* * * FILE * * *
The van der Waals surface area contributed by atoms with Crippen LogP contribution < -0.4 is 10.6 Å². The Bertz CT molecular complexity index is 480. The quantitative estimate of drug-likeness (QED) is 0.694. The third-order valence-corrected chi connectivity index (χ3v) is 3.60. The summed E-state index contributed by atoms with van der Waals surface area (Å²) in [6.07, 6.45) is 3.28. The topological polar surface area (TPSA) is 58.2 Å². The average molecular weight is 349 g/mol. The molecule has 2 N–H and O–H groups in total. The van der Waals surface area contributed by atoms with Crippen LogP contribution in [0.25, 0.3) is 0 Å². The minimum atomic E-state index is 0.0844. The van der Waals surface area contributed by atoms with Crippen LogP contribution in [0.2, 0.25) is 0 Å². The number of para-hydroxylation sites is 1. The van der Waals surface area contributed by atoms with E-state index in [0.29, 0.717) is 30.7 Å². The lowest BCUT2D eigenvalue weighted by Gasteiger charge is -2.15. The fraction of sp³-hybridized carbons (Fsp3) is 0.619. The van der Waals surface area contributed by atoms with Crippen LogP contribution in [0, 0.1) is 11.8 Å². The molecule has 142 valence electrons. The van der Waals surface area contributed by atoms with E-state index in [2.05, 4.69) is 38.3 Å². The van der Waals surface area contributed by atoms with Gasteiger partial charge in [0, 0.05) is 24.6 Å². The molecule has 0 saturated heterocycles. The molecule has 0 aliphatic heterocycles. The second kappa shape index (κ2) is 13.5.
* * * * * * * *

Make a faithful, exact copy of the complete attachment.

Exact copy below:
The van der Waals surface area contributed by atoms with Crippen LogP contribution < -0.4 is 10.6 Å². The Bertz CT molecular complexity index is 480. The quantitative estimate of drug-likeness (QED) is 0.694. The third-order valence-corrected chi connectivity index (χ3v) is 3.60. The summed E-state index contributed by atoms with van der Waals surface area (Å²) in [6.07, 6.45) is 3.28. The topological polar surface area (TPSA) is 58.2 Å². The average molecular weight is 349 g/mol. The molecule has 2 N–H and O–H groups in total. The van der Waals surface area contributed by atoms with Crippen LogP contribution in [0.25, 0.3) is 0 Å². The minimum atomic E-state index is 0.0844. The van der Waals surface area contributed by atoms with Crippen LogP contribution in [0.2, 0.25) is 0 Å². The number of para-hydroxylation sites is 1. The van der Waals surface area contributed by atoms with E-state index in [0.29, 0.717) is 30.7 Å². The lowest BCUT2D eigenvalue weighted by Gasteiger charge is -2.15. The fraction of sp³-hybridized carbons (Fsp3) is 0.619. The van der Waals surface area contributed by atoms with Crippen LogP contribution in [0, 0.1) is 11.8 Å². The molecule has 142 valence electrons. The van der Waals surface area contributed by atoms with E-state index in [2.05, 4.69) is 38.3 Å². The van der Waals surface area contributed by atoms with Gasteiger partial charge in [0, 0.05) is 24.6 Å². The molecule has 0 saturated heterocycles. The molecule has 0 aliphatic heterocycles. The second kappa shape index (κ2) is 13.5.